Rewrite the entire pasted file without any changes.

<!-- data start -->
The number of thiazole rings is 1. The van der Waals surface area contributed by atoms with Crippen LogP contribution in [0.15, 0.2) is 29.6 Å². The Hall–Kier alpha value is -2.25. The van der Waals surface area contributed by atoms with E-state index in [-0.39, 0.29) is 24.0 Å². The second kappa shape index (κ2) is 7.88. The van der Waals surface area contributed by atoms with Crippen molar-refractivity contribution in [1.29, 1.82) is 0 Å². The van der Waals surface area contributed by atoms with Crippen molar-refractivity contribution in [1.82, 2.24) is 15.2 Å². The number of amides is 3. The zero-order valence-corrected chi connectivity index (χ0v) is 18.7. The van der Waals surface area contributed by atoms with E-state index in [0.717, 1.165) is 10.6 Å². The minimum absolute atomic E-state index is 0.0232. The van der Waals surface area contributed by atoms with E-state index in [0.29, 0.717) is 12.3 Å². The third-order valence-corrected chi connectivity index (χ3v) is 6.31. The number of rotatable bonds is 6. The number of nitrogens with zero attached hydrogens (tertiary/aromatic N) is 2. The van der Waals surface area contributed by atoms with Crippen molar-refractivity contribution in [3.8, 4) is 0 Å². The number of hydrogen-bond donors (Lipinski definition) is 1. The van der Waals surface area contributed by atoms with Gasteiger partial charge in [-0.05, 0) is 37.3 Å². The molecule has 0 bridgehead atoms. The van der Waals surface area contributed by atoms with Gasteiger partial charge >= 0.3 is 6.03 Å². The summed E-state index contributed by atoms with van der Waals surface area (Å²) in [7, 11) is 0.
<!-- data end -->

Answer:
The number of thiazole rings is 1. The van der Waals surface area contributed by atoms with Crippen LogP contribution in [0.15, 0.2) is 29.6 Å². The Hall–Kier alpha value is -2.25. The van der Waals surface area contributed by atoms with E-state index in [-0.39, 0.29) is 24.0 Å². The second kappa shape index (κ2) is 7.88. The van der Waals surface area contributed by atoms with Crippen molar-refractivity contribution in [1.29, 1.82) is 0 Å². The van der Waals surface area contributed by atoms with Crippen molar-refractivity contribution in [1.82, 2.24) is 15.2 Å². The number of amides is 3. The zero-order valence-corrected chi connectivity index (χ0v) is 18.7. The van der Waals surface area contributed by atoms with E-state index in [0.717, 1.165) is 10.6 Å². The minimum absolute atomic E-state index is 0.0232. The van der Waals surface area contributed by atoms with E-state index in [0.29, 0.717) is 12.3 Å². The third-order valence-corrected chi connectivity index (χ3v) is 6.31. The number of rotatable bonds is 6. The number of nitrogens with zero attached hydrogens (tertiary/aromatic N) is 2. The van der Waals surface area contributed by atoms with Crippen molar-refractivity contribution in [3.8, 4) is 0 Å². The number of hydrogen-bond donors (Lipinski definition) is 1. The van der Waals surface area contributed by atoms with Gasteiger partial charge in [-0.05, 0) is 37.3 Å². The molecule has 0 bridgehead atoms. The van der Waals surface area contributed by atoms with Gasteiger partial charge >= 0.3 is 6.03 Å². The summed E-state index contributed by atoms with van der Waals surface area (Å²) in [7, 11) is 0.